April 19, 2010

Students Stuck in Europe, Europeans Stranded in Ithaca After Volcanic Eruption

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The Icelandic volcano eruption that has left thousands of travelers stranded across the globe has left at least one refugee in Tompkins County. Several Cornellians studying abroad in Europe are also unable to return to their host countries after traveling for their spring breaks.

Alex Just, one of the speech and debate coaches for the Cornell Forensics Society, has been stuck in Ithaca ever since his flight home to England was cancelled. After sleeping on couches for two nights in New York City, Just is grateful that he was welcomed back to Ithaca.

“There are definitely worse places to be stuck than the Hillside Inn,” he said.

Prof. Sam Nelson, labor relations, director of the Cornell Forensics Society, has been paying for Just’s hotel room out of his own pocket. “[Just] does a lot,” Nelson said. “He comes here all the way from England and volunteers his time. It’s the least I could do given all he’s done for the Cornell debate team.”

Just, who had been traveling around the country with the Forensics Society, said he does not expect to get a flight back home for another week. To fill his time, he is traveling to Virginia to tomorrow to coach the forensics society at the James Madison Cup.

“It’s good to have a person like him around,” Nelson said. “I guess there is there is a silver lining to every volcanic ash plume.”

The Cornell Abroad office has also been having problems with the travel restriction. The director of the Paris program, who was visiting Cornell, has been unable to get back to his office, leaving employees in Paris working hard to cover for his absence, according to Dr. Richard Gaulton, the director of Cornell Abroad.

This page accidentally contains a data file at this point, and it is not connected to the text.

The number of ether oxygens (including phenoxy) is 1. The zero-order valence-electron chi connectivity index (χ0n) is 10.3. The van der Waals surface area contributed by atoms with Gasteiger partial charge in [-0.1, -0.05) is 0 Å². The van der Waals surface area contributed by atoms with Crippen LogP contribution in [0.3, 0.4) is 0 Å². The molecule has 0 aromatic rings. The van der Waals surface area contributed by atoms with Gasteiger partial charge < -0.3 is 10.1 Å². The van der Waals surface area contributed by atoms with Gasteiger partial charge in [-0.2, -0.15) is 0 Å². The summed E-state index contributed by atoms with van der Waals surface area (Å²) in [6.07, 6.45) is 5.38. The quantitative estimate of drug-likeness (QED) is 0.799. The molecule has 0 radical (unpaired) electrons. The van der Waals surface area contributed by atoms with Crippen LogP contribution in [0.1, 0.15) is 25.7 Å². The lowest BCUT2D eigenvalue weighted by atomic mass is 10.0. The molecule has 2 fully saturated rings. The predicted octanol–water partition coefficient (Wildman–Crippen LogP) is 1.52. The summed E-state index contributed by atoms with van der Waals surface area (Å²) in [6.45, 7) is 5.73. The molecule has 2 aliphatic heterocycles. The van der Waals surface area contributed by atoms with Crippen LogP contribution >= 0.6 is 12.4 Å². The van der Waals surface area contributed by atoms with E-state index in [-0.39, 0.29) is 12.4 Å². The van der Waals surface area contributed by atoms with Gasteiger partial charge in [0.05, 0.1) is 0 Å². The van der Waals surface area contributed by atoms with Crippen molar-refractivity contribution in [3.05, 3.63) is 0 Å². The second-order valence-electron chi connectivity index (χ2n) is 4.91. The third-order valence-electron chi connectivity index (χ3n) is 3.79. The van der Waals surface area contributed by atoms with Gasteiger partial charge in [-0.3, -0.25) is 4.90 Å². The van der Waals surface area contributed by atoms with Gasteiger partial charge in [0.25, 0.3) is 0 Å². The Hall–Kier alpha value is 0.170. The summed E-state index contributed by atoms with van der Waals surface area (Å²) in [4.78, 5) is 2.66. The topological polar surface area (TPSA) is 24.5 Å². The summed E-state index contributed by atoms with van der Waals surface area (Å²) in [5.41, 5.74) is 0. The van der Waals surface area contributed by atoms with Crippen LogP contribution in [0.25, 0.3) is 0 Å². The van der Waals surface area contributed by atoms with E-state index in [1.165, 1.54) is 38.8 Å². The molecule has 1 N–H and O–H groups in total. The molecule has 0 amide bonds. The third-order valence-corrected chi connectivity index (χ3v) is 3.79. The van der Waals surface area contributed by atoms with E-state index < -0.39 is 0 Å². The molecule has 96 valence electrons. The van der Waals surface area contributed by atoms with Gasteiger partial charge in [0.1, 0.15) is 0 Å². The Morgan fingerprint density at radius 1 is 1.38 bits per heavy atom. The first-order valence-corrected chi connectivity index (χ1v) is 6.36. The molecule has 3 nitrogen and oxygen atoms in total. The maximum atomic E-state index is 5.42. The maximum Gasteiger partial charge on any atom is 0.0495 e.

Additionally, some Cornell students in study abroad programs have been unable to return to their places of study after leaving for their spring breaks last week. According to Gaulton, three students have already contacted the London office reporting issues with travel.

Air travel has been suspended throughout much of Europe for nearly a week due to the eruption of a volcano in Iceland. The volcano has left a giant ash cloud hanging above Europe, with ash so fine that officials worry it will disrupt the jet engines of airplanes that attempt to fly through the cloud.

Gaulton said that Cornell has emailed all of the students currently abroad, giving them directions on how to get help if they are stranded. Cornell’s international assistance provider, SOS, will provide resources to those who are stranded, he said.

Gaulton said that the vast majority of programs are still far from their conclusions and that the travel restrictions caused by the volcano will not have an impact on students’ plans to return home.

“It’s my impression that this is not a major issue at the moment, but obviously the longer this goes on, the more disruption there will be,” Gaulton said.

Original Author: Juan Forrer